Critics warned the payouts will cause inflation to balloon further and don’t put a dent in the debt problem
The long-promised US President Joe Biden’s student loan forgiveness plan was announced Wednesday by him. Declaring he had fulfilled a campaign pledge, the package forgives 10,000 student loan debt to those earning under $125,000 per annum and prolongs a post-pandemic pause on loan payments.
However, the president’s critics on the left have argued that the plan forgives only a tiny (and relatively wealthy) portion of those Americans holding the country’s $1.7 trillion in student loan debt, while his critics on the right point out it will actually end up punishing poor Americans by driving inflation further skyward. Some even claim he doesn’t have the authority to forgive the loans at all.
Debt holders paying back a Pell Grant – the government financial subsidies given to students who can prove financial need – can have as much as $20,000 taken off their loans if they make under $75,000 per year, or $10,000 if they make under $125,000 per year. Those who make under $125,000 per year but secured loans through some other means – meaning they weren’t poor enough to qualify for a Pell Grant – can still get $10,000 slashed from their loan bill, and a pandemic-era pause on repayments has been extended until the end of the year.
Progressives pushing for loan forgiveness had demanded $50,000 or even the entirety of students’ loans be retired, noting that the average loan balance is $37,667. This is vital for young people to vote in the Democratic Party’s November election.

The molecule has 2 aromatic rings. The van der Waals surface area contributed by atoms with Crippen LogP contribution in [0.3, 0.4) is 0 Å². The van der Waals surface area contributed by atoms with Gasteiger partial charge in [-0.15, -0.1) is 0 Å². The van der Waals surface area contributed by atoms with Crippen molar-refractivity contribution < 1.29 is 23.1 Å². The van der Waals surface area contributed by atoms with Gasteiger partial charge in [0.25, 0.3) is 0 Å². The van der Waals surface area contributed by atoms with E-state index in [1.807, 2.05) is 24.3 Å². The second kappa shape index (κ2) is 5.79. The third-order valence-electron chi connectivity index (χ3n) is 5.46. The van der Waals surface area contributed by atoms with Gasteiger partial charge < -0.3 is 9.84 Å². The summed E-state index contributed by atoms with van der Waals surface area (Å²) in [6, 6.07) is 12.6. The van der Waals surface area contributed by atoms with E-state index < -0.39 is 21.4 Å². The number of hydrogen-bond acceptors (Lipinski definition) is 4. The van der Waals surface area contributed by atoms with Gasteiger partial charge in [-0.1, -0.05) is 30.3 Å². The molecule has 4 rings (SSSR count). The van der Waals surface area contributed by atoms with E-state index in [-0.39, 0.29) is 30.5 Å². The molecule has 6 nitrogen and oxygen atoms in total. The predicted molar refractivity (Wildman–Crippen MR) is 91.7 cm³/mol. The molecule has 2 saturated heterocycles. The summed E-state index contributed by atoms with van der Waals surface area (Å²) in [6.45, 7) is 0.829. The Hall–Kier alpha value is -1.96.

The Republican members of the House Ways and Means Committee have argued the program’s cost – between $300 billion and $980 billion over the next decade, according to the Penn-Wharton Budget Model – actually punishes poor Americans at the expense of the relatively well-off by turbo-charging inflation. Given that 87% of Americans don’t even have student loans, they get zero benefit from the package and must shoulder the inflation burden anyway.
Many of the president’s opponents have argued his cabinet lacks the legal right to cancel debts without congressional approval. The Education Department has stepped in to defend Biden, explaining in a legal memo released on Wednesday that the 2003 HEROES Act gives it power to waive or modify federal student loan rules during a declared national emergency – such as the recently-extended coronavirus pandemic. Officially, a memo stating that the Secretary of Education doesn’t have the authority to cancel wholesale loans, was released by Trump-era appointees last January.